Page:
"Sometimes it does bother me, and I wonder about what the heck's going on, when I see the only other space station series doing a big arc about alien forces infiltrating Earth government, and brewing civil war on Earth, at the *exact same moment* that we're doing it on our show; earlier, later, fine, but that they'd do basically the same thing at the same time feels like another attempt to co-opt what we're doing on this show. (Not copy; co-opt, which happens all the time. ....) If you kinda know the direction someone else is going, you try to jump ahead and get there first, so that the other either loses impact, or is considered simply an imitation. (Which is one reason why DS9 was hurried through post production to get it on the air a few weeks before B5's pilot, I suspect.)
Are we being co-opted? I dunno. When I hear that there's a red-headed woman character on DS9 named Leeta (pronounced the same as Lyta); when I see them doing the same kind of arc we're doing but getting it out a little earlier, I will confess it does give me pause sometimes. I try to think the best under these conditions. For now, I'm asuming [sic] it's all just coincidence."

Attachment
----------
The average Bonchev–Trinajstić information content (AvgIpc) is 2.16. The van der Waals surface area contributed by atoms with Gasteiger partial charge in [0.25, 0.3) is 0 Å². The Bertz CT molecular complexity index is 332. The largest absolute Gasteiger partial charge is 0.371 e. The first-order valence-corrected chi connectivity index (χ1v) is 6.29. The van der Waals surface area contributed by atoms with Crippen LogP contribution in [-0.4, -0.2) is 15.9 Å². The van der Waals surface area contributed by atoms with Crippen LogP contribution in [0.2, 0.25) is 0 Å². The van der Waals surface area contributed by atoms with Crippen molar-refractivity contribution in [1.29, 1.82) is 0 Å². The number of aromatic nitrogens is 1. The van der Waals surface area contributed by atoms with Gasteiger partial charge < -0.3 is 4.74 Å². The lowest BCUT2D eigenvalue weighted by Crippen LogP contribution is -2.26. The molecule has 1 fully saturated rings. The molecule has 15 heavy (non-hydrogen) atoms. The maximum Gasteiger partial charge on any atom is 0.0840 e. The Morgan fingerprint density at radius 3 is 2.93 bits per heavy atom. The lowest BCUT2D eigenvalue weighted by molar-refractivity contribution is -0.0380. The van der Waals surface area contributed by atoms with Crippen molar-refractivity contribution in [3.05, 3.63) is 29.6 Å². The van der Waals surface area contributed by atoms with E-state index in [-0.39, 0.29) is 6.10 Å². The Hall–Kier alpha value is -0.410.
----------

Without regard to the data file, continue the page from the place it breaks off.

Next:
After seeing "Homefront" and "Paradise Lost", Straczynski recognized that the story was an homage to the film Seven Days in May, implicitly withdrawing this criticism. 
In the face of the rivalry, Majel Barrett-Roddenberry agreed to a guest appearance on Babylon 5 as a gesture of goodwill to encourage a reconciliation between the fandoms.  She played a widow of the late Centauri Emperor, whose greatness and vision for peace had not been fully appreciated within his own lifetime. She foresaw Ambassador Mollari's rise to power.
Aside from Straczynski's own observations, it should also be noted that Deep Space Nine too adopted a long, multi-season story arc from the third season onward in the form of events surrounding the Dominion War. The Star Trekfranchise later repeated this to a lesser extent for the third season of Star Trek: Enterprise in the form of the Xindi threat story arc.